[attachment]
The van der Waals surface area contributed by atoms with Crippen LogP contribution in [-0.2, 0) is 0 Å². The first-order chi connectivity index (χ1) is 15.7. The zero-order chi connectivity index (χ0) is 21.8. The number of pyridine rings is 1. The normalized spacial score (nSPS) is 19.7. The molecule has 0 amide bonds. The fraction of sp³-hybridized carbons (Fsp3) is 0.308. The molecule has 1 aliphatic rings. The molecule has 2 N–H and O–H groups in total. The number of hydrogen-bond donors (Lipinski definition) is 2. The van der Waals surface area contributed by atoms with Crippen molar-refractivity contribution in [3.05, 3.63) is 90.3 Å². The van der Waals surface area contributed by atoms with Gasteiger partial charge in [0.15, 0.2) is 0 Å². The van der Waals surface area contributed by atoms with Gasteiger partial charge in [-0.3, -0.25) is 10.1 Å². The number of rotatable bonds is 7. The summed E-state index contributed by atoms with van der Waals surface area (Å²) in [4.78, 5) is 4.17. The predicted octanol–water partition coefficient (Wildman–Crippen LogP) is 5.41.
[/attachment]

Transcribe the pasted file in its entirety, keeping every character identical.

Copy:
The van der Waals surface area contributed by atoms with Crippen LogP contribution in [-0.2, 0) is 0 Å². The first-order chi connectivity index (χ1) is 15.7. The zero-order chi connectivity index (χ0) is 21.8. The number of pyridine rings is 1. The normalized spacial score (nSPS) is 19.7. The molecule has 0 amide bonds. The fraction of sp³-hybridized carbons (Fsp3) is 0.308. The molecule has 1 aliphatic rings. The molecule has 2 N–H and O–H groups in total. The number of hydrogen-bond donors (Lipinski definition) is 2. The van der Waals surface area contributed by atoms with Crippen molar-refractivity contribution in [3.05, 3.63) is 90.3 Å². The van der Waals surface area contributed by atoms with Gasteiger partial charge in [0.15, 0.2) is 0 Å². The van der Waals surface area contributed by atoms with Gasteiger partial charge in [-0.3, -0.25) is 10.1 Å². The number of rotatable bonds is 7. The summed E-state index contributed by atoms with van der Waals surface area (Å²) in [4.78, 5) is 4.17. The predicted octanol–water partition coefficient (Wildman–Crippen LogP) is 5.41.